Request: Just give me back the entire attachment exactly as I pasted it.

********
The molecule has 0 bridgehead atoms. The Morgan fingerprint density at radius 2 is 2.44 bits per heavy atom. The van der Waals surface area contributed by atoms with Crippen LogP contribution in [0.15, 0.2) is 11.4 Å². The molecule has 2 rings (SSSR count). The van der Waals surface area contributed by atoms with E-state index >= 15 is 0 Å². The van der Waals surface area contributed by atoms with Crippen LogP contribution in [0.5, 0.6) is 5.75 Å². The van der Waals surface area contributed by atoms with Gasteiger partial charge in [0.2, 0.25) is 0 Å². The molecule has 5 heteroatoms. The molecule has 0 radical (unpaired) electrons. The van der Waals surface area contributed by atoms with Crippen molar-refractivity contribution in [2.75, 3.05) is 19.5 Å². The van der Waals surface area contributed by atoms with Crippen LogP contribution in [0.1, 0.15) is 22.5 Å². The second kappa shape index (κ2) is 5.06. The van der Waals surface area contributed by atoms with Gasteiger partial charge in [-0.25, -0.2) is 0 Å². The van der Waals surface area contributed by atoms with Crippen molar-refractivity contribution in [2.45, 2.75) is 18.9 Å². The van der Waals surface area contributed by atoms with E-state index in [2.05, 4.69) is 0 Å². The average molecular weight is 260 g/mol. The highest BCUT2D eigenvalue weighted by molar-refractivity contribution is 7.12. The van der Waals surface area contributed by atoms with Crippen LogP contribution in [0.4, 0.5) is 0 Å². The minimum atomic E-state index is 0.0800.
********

The molecule has 0 bridgehead atoms. The Morgan fingerprint density at radius 2 is 2.44 bits per heavy atom. The van der Waals surface area contributed by atoms with Crippen LogP contribution in [0.15, 0.2) is 11.4 Å². The molecule has 2 rings (SSSR count). The van der Waals surface area contributed by atoms with E-state index >= 15 is 0 Å². The van der Waals surface area contributed by atoms with Crippen LogP contribution in [0.5, 0.6) is 5.75 Å². The van der Waals surface area contributed by atoms with Gasteiger partial charge in [0.2, 0.25) is 0 Å². The molecule has 5 heteroatoms. The molecule has 0 radical (unpaired) electrons. The van der Waals surface area contributed by atoms with Crippen molar-refractivity contribution in [2.75, 3.05) is 19.5 Å². The van der Waals surface area contributed by atoms with Crippen LogP contribution in [0.1, 0.15) is 22.5 Å². The second kappa shape index (κ2) is 5.06. The van der Waals surface area contributed by atoms with Gasteiger partial charge in [-0.25, -0.2) is 0 Å². The van der Waals surface area contributed by atoms with Crippen molar-refractivity contribution in [2.45, 2.75) is 18.9 Å². The van der Waals surface area contributed by atoms with E-state index in [2.05, 4.69) is 0 Å². The average molecular weight is 260 g/mol. The highest BCUT2D eigenvalue weighted by molar-refractivity contribution is 7.12. The van der Waals surface area contributed by atoms with Crippen LogP contribution in [0.4, 0.5) is 0 Å². The minimum atomic E-state index is 0.0800.